Today’s Cubs Birthdays (May 30)
~Turk Lown 1924–2016 (Cubs 1951-1958)
His real name was Omar Joseph Lown, but everyone called him Turk because he loved to eat turkey. The Cubs thought he was a starter, but after his 16-27 record as a starter — with an ERA over five, they moved him to the bullpen once and for all in 1956. Turk went to the White Sox a few years later and pitched on their pennant-winning team of 1959. He led the American League in saves that year. (Photo: Topps 1957 Baseball Card)
~Tony Campana 1986– (Cubs 2011-2012)
The speedy Campana was a big hit with Cubs fans because of the excitement he stirred every time he reached base. In limited opportunities, he stole 24 and 30 bases in his two years with the Cubs. He also once hit an inside-the-park home run — the only homer in his entire career (minor and major leagues). Unfortunately for Tony, he couldn’t steal first, and he didn’t take walks. He was released before the 2013 season and signed with the Diamondbacks.
~Jairo Asencio 1983– (Cubs 2012)
When he signed with the Braves, he was using a false name (Luis Valdez) and birthday, and that caused him some visa problems early in his career. Jairo pitched briefly for the Braves and the Indians, and the Cubs claimed him off waivers. He pitched exclusively out of the bullpen in 12 games for the Cubs in 2012. His ERA in 14.2 innings was 3.07. After the season, he was released.
~Jae Kuk Ryu 1983– (Cubs 2006)
Ryu pitched in ten games for the Cubs and got pounded pretty hard. His Cubs ERA was 8.10. He later pitched for the Rays too. But Ryu is probably best remembered for what he did in the minor leagues. He threw a ball at an osprey, a protected bird in Florida, and it died a few days after he hit it. Shortly after that incident Ryu returned to his native Korea.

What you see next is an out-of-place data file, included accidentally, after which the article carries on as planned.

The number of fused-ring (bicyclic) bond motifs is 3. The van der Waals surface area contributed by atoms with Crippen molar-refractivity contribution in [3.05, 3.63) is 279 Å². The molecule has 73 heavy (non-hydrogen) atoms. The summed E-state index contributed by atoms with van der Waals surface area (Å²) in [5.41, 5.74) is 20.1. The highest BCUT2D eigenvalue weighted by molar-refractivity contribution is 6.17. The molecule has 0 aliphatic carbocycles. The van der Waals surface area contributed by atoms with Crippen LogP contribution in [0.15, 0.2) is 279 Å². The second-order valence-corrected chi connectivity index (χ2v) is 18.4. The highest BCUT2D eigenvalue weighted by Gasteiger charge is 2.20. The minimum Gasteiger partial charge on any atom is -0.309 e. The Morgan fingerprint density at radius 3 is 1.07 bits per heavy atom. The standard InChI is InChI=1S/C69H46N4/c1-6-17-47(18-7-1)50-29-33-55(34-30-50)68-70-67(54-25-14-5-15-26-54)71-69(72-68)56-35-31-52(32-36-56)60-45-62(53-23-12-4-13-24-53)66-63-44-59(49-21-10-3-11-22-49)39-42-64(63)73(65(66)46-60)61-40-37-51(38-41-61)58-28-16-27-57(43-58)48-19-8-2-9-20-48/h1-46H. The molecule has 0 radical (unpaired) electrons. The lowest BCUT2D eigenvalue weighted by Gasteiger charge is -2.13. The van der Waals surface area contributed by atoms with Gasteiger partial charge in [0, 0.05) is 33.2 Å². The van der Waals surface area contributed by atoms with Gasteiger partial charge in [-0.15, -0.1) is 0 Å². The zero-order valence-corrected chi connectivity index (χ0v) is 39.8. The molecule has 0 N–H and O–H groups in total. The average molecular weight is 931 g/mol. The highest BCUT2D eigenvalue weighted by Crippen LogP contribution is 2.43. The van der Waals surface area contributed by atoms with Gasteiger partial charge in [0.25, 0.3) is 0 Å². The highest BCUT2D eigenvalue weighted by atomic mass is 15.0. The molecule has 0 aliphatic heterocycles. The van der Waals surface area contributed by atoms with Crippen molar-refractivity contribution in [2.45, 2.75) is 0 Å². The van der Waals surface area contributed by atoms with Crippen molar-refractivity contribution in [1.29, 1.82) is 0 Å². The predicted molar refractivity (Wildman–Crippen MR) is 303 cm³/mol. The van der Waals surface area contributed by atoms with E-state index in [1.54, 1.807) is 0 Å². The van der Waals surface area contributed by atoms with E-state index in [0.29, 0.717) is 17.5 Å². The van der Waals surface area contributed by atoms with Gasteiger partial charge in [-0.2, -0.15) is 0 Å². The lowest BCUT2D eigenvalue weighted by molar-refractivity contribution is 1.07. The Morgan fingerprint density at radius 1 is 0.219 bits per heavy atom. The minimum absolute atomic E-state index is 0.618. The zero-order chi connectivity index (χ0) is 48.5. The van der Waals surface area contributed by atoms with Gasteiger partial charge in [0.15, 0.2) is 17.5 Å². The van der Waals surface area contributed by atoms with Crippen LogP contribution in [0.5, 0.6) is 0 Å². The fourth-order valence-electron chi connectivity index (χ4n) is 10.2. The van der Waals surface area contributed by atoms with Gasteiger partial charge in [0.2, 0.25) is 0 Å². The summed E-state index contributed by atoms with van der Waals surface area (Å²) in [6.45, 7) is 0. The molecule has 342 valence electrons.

~Scott Eyre 1972– (Cubs 2006-2008)
Eyre was a veteran bullpen guy when he came to the Cubs as a 34-year-old in 2006. He pitched quite a lot in his first season, but fell out of favor quickly when Lou Piniella became the team’s manager the following season. It got so bad at one point that Lou honestly couldn’t even remember Eyre’s first name. The Cubs traded him to the Phillies in 2008, and Eyre had the last laugh. He and his Phillies teammates won the World Series.
~Jay Loviglio 1956– (Cubs 1983)
Jay only played in one game for the Cubs, on July 26, 1983. He pinch hit for Warren Brusstar in the 7th inning against the Dodgers and struck out against Fernando Valenzuela. Mel Hall struck out right after him and threw a tantrum and was tossed out of the game. Fernando and the Dodgers beat the Cubs at Wrigley Field, 5-2. Jay became a minor league coach after his playing days.
~John Felske 1942– (Cubs 1968)
Felske appeared in four games as a Cub in 1968 as a catcher. He got a grand total of two at-bats and didn’t record a hit. The following year he was taken in the expansion draft. He later managed in the minors, coached in the big leagues, and even briefly served as the general manager for the Philadelphia Phillies.
~Gale Sayers 1943– (Bears in Wrigley, 1965-1970)
The greatest years of Gale Sayers football career were spent at Wrigley Field. He won the Rookie of the Year, scored six touchdowns in one game, and electrified the fans with his incredible open field moves. Sayers was a four-time Pro Bowler, a two-time rushing champion, the comeback player of the year, and his number 40 has been retired by the Bears. He also, unfortunately, badly hurt his knee–cutting his Hall of Fame career short. The movie about his relationship with Bears teammate Brian Piccolo “Brian’s Song” has made more grown men cry than any other movie ever made. (Photo: Topps 1969 Football Card)